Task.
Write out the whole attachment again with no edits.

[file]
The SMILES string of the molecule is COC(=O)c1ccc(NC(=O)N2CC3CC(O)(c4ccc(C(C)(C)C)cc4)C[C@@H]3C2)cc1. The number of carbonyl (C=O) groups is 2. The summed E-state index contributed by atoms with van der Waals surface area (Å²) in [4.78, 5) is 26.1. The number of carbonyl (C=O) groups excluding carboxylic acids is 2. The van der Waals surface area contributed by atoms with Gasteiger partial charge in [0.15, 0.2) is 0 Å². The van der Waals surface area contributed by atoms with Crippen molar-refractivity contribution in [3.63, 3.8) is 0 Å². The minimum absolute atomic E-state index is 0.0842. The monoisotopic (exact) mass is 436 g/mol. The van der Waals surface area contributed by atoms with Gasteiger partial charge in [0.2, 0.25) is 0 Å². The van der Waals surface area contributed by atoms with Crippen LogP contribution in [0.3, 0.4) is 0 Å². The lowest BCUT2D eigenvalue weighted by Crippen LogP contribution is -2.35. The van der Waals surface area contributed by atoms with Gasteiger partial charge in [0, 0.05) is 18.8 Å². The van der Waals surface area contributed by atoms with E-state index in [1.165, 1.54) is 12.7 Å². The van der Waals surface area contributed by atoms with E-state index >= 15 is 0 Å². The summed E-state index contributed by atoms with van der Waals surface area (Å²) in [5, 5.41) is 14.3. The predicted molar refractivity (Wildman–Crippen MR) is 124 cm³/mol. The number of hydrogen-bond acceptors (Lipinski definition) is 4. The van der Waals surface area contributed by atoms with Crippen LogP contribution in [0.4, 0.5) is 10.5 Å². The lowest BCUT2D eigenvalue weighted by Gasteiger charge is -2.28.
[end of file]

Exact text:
The SMILES string of the molecule is COC(=O)c1ccc(NC(=O)N2CC3CC(O)(c4ccc(C(C)(C)C)cc4)C[C@@H]3C2)cc1. The number of carbonyl (C=O) groups is 2. The summed E-state index contributed by atoms with van der Waals surface area (Å²) in [4.78, 5) is 26.1. The number of carbonyl (C=O) groups excluding carboxylic acids is 2. The van der Waals surface area contributed by atoms with Gasteiger partial charge in [0.15, 0.2) is 0 Å². The van der Waals surface area contributed by atoms with Crippen molar-refractivity contribution in [3.63, 3.8) is 0 Å². The minimum absolute atomic E-state index is 0.0842. The monoisotopic (exact) mass is 436 g/mol. The van der Waals surface area contributed by atoms with Gasteiger partial charge in [0.2, 0.25) is 0 Å². The van der Waals surface area contributed by atoms with Crippen LogP contribution in [0.3, 0.4) is 0 Å². The lowest BCUT2D eigenvalue weighted by Crippen LogP contribution is -2.35. The van der Waals surface area contributed by atoms with Gasteiger partial charge in [0, 0.05) is 18.8 Å². The van der Waals surface area contributed by atoms with E-state index in [1.165, 1.54) is 12.7 Å². The van der Waals surface area contributed by atoms with E-state index >= 15 is 0 Å². The summed E-state index contributed by atoms with van der Waals surface area (Å²) in [5, 5.41) is 14.3. The predicted molar refractivity (Wildman–Crippen MR) is 124 cm³/mol. The number of hydrogen-bond acceptors (Lipinski definition) is 4. The van der Waals surface area contributed by atoms with Crippen LogP contribution in [0.4, 0.5) is 10.5 Å². The lowest BCUT2D eigenvalue weighted by Gasteiger charge is -2.28.